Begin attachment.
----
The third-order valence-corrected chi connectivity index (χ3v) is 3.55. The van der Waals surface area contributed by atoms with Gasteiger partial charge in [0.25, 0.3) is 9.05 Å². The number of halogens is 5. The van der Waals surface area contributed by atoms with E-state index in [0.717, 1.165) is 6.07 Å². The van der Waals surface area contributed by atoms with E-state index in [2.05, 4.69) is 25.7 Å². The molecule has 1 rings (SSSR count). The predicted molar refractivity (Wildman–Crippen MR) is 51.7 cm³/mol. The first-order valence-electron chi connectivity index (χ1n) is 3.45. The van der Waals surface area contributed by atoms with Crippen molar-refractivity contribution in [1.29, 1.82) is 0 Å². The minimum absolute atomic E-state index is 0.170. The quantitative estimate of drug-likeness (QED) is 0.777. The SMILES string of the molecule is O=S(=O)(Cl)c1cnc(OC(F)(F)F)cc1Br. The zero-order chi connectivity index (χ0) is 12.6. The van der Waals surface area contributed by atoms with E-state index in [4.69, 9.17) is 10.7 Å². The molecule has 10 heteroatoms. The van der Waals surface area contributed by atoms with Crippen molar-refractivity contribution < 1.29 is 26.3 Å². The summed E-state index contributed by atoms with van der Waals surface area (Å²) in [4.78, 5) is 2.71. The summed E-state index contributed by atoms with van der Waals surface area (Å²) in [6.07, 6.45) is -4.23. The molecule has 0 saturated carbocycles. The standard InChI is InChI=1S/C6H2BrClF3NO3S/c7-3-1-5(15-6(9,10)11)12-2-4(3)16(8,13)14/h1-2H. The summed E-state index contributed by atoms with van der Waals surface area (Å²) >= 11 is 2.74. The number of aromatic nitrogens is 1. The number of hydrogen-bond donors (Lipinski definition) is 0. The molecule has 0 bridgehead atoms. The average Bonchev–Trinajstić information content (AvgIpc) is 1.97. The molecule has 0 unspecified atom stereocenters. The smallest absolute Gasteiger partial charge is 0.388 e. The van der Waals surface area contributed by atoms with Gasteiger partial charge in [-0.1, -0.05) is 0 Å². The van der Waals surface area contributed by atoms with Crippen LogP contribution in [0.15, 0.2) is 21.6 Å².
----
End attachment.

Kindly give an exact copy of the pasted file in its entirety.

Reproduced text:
The third-order valence-corrected chi connectivity index (χ3v) is 3.55. The van der Waals surface area contributed by atoms with Gasteiger partial charge in [0.25, 0.3) is 9.05 Å². The number of halogens is 5. The van der Waals surface area contributed by atoms with E-state index in [0.717, 1.165) is 6.07 Å². The van der Waals surface area contributed by atoms with E-state index in [2.05, 4.69) is 25.7 Å². The molecule has 1 rings (SSSR count). The predicted molar refractivity (Wildman–Crippen MR) is 51.7 cm³/mol. The first-order valence-electron chi connectivity index (χ1n) is 3.45. The van der Waals surface area contributed by atoms with Crippen molar-refractivity contribution in [1.29, 1.82) is 0 Å². The minimum absolute atomic E-state index is 0.170. The quantitative estimate of drug-likeness (QED) is 0.777. The SMILES string of the molecule is O=S(=O)(Cl)c1cnc(OC(F)(F)F)cc1Br. The zero-order chi connectivity index (χ0) is 12.6. The van der Waals surface area contributed by atoms with E-state index in [4.69, 9.17) is 10.7 Å². The molecule has 10 heteroatoms. The van der Waals surface area contributed by atoms with Crippen molar-refractivity contribution < 1.29 is 26.3 Å². The summed E-state index contributed by atoms with van der Waals surface area (Å²) in [4.78, 5) is 2.71. The summed E-state index contributed by atoms with van der Waals surface area (Å²) in [6.07, 6.45) is -4.23. The molecule has 0 saturated carbocycles. The standard InChI is InChI=1S/C6H2BrClF3NO3S/c7-3-1-5(15-6(9,10)11)12-2-4(3)16(8,13)14/h1-2H. The summed E-state index contributed by atoms with van der Waals surface area (Å²) >= 11 is 2.74. The number of aromatic nitrogens is 1. The number of hydrogen-bond donors (Lipinski definition) is 0. The molecule has 0 bridgehead atoms. The average Bonchev–Trinajstić information content (AvgIpc) is 1.97. The molecule has 0 unspecified atom stereocenters. The smallest absolute Gasteiger partial charge is 0.388 e. The van der Waals surface area contributed by atoms with Gasteiger partial charge in [-0.1, -0.05) is 0 Å². The van der Waals surface area contributed by atoms with Crippen LogP contribution in [0.15, 0.2) is 21.6 Å².